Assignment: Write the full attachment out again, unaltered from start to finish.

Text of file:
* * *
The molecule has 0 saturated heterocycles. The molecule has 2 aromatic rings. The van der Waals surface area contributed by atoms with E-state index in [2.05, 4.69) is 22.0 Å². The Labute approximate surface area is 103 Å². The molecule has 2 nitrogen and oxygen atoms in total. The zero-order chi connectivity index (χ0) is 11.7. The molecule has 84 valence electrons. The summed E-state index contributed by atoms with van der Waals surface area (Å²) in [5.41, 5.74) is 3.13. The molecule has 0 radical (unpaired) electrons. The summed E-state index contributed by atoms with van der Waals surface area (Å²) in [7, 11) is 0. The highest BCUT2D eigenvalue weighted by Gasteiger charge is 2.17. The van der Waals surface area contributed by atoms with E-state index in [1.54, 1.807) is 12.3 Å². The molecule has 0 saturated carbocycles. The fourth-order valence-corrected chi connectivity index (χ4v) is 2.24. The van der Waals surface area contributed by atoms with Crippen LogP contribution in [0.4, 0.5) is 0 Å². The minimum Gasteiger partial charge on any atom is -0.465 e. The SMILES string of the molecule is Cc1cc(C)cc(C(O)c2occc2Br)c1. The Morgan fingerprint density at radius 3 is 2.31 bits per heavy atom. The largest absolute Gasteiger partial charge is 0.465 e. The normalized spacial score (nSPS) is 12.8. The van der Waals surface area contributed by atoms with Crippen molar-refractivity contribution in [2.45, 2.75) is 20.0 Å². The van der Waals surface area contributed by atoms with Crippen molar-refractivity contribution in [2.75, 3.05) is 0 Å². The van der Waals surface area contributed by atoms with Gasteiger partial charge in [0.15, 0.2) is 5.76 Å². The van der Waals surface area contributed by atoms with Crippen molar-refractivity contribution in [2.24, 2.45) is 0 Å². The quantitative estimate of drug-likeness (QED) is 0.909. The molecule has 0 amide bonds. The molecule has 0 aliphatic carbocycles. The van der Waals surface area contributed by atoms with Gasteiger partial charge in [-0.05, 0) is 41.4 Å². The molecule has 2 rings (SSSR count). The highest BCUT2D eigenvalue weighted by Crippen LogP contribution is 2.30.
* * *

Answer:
The molecule has 0 saturated heterocycles. The molecule has 2 aromatic rings. The van der Waals surface area contributed by atoms with E-state index in [2.05, 4.69) is 22.0 Å². The Labute approximate surface area is 103 Å². The molecule has 2 nitrogen and oxygen atoms in total. The zero-order chi connectivity index (χ0) is 11.7. The molecule has 84 valence electrons. The summed E-state index contributed by atoms with van der Waals surface area (Å²) in [5.41, 5.74) is 3.13. The molecule has 0 radical (unpaired) electrons. The summed E-state index contributed by atoms with van der Waals surface area (Å²) in [7, 11) is 0. The highest BCUT2D eigenvalue weighted by Gasteiger charge is 2.17. The van der Waals surface area contributed by atoms with E-state index in [1.54, 1.807) is 12.3 Å². The molecule has 0 saturated carbocycles. The fourth-order valence-corrected chi connectivity index (χ4v) is 2.24. The van der Waals surface area contributed by atoms with Crippen LogP contribution in [0.4, 0.5) is 0 Å². The minimum Gasteiger partial charge on any atom is -0.465 e. The SMILES string of the molecule is Cc1cc(C)cc(C(O)c2occc2Br)c1. The Morgan fingerprint density at radius 3 is 2.31 bits per heavy atom. The largest absolute Gasteiger partial charge is 0.465 e. The normalized spacial score (nSPS) is 12.8. The van der Waals surface area contributed by atoms with Crippen molar-refractivity contribution in [2.45, 2.75) is 20.0 Å². The van der Waals surface area contributed by atoms with Crippen molar-refractivity contribution in [2.75, 3.05) is 0 Å². The van der Waals surface area contributed by atoms with Gasteiger partial charge in [0.15, 0.2) is 5.76 Å². The van der Waals surface area contributed by atoms with Crippen molar-refractivity contribution in [2.24, 2.45) is 0 Å². The quantitative estimate of drug-likeness (QED) is 0.909. The molecule has 0 amide bonds. The molecule has 0 aliphatic carbocycles. The van der Waals surface area contributed by atoms with Gasteiger partial charge in [-0.05, 0) is 41.4 Å². The molecule has 2 rings (SSSR count). The highest BCUT2D eigenvalue weighted by Crippen LogP contribution is 2.30.